A troop of strollers once came to the inn where I was staying, in the department of Seine et Marne. There was a father and mother; two daughters, brazen, blowsy hussies, who sang and acted, without an idea of how to set about either; and a dark young man, like a tutor, a recalcitrant house-painter, who sang and acted not amiss. The mother was the genius of the party, so far as genius can be spoken of with regard to such a pack of incompetent humbugs; and her husband could not find words to express his admiration for her comic countryman. ‘You should see my old woman,’ said he, and nodded his beery countenance. One night they performed in the stable-yard, with flaring lamps — a wretched exhibition, coldly looked upon by a village audience. Next night, as soon as the lamps were lighted, there came a plump of rain, and they had to sweep away their baggage as fast as possible, and make off to the barn where they harboured, cold, wet, and supperless. In the morning, a dear friend of mine, who has as warm a heart for strollers as I have myself, made a little collection, and sent it by my hands to comfort them for their disappointment. I gave it to the father; he thanked me cordially, and we drank a cup together in the kitchen, talking of roads, and audiences, and hard times.
When I was going, up got my old stroller, and off with his hat. ‘I am afraid,’ said he, ‘that Monsieur will think me altogether a beggar; but I have another demand to make upon him.’ I began to hate him on the spot. ‘We play again to-night,’ he went on. ‘Of course, I shall refuse to accept any more money from Monsieur and his friends, who have been already so liberal. But our programme of to-night is something truly creditable; and I cling to the idea that Monsieur will honour us with his presence.’ And then, with a shrug and a smile: ‘Monsieur understands — the vanity of an artist!’ Save the mark! The vanity of an artist! That is the kind of thing that reconciles me to life: a ragged, tippling, incompetent old rogue, with the manners of a gentleman, and the vanity of an artist, to keep up his self-respect!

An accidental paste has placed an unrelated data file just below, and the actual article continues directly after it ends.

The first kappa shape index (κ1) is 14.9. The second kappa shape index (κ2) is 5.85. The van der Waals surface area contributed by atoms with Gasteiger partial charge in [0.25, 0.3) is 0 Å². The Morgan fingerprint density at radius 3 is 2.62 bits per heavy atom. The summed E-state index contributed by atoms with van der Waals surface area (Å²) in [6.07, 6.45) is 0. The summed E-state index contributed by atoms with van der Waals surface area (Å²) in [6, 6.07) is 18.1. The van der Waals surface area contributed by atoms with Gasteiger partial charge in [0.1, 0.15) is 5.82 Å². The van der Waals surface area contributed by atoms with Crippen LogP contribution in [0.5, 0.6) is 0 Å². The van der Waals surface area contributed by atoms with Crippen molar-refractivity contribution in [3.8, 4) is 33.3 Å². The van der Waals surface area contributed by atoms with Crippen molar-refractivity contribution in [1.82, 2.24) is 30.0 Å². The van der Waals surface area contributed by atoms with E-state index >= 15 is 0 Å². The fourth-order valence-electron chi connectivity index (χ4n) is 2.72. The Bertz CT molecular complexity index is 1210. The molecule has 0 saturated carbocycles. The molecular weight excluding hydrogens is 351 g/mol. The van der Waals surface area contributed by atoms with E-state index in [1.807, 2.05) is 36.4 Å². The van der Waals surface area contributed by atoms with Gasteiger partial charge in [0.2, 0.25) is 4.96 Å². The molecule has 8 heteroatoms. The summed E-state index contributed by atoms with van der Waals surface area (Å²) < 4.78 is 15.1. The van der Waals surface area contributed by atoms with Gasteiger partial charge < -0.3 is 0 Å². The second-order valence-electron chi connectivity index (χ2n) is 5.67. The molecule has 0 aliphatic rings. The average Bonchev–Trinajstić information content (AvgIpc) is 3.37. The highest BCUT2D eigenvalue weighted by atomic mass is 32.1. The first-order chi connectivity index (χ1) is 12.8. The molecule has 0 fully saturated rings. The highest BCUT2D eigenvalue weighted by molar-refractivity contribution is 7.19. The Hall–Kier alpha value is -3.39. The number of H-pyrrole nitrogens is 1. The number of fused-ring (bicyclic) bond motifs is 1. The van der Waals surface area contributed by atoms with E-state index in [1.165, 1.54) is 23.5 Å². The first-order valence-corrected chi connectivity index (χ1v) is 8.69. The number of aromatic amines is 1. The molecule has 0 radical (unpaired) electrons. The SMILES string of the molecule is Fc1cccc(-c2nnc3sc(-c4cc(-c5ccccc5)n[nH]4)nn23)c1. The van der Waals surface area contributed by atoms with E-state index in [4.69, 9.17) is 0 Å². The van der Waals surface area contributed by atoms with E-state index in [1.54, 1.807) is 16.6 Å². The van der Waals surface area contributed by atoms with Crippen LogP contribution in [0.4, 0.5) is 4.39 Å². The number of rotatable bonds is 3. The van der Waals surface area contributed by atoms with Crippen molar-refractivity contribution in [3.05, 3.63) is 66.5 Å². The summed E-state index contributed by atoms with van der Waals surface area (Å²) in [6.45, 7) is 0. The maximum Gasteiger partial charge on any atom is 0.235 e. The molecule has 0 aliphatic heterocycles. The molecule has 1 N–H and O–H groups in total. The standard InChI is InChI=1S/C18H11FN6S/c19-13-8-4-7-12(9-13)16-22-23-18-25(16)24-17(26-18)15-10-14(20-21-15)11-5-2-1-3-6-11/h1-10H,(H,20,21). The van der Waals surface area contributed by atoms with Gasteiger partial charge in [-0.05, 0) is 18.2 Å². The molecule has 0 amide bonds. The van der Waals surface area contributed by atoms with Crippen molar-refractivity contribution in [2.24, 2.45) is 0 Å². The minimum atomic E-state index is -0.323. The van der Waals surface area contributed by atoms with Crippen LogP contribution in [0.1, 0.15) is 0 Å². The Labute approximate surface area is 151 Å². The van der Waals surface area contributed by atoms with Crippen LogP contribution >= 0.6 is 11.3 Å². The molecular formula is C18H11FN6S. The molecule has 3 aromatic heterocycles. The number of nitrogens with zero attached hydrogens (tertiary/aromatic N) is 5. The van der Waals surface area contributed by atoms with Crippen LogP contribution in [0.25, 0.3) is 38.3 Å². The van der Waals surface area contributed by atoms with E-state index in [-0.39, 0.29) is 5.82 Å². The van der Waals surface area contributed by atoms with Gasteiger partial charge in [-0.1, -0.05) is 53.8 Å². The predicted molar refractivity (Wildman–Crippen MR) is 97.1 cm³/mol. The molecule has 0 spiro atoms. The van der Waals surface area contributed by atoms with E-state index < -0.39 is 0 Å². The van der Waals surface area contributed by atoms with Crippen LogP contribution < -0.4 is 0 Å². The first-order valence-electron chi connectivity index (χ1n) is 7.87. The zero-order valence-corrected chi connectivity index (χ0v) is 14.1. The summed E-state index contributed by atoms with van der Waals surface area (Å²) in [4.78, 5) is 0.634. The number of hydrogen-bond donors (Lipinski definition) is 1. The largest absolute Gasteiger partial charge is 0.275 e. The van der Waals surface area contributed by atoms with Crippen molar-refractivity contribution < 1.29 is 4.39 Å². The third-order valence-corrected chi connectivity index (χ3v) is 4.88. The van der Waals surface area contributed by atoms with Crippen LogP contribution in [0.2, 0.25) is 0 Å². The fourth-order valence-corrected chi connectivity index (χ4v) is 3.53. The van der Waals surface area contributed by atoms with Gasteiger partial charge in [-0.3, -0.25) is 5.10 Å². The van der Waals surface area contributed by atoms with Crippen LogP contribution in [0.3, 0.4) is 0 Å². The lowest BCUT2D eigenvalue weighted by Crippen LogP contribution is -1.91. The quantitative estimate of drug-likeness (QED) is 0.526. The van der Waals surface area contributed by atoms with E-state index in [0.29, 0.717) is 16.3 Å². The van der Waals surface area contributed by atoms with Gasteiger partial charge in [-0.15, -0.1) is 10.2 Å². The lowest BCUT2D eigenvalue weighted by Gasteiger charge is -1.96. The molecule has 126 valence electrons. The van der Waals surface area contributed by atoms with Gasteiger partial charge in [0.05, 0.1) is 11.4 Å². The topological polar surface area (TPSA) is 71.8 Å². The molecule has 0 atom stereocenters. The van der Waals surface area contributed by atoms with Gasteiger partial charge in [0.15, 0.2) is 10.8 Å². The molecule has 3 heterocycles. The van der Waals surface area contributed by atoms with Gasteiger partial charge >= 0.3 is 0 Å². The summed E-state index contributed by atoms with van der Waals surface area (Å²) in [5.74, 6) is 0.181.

But the man after my own heart is M. de Vauversin. It is nearly two years since I saw him first, and indeed I hope I may see him often again. Here is his first programme, as I found it on the breakfast-table, and have kept it ever since as a relic of bright days:
‘Mesdames et Messieurs,
‘Mademoiselle Ferrario et M. de Vauversin auront l’honneur de chanter ce soir les morceaux suivants.
‘Madermoiselle Ferrario chantera — Mignon — Oiseaux Legers — France — Des Francais dorment la — Le chateau bleu — Ou voulez-vous aller?
‘M. de Vauversin — Madame Fontaine et M. Robinet — Les plongeurs a cheval — Le Mari mecontent — Tais-toi, gamin — Mon voisin l’original — Heureux comme ca — Comme on est trompe.’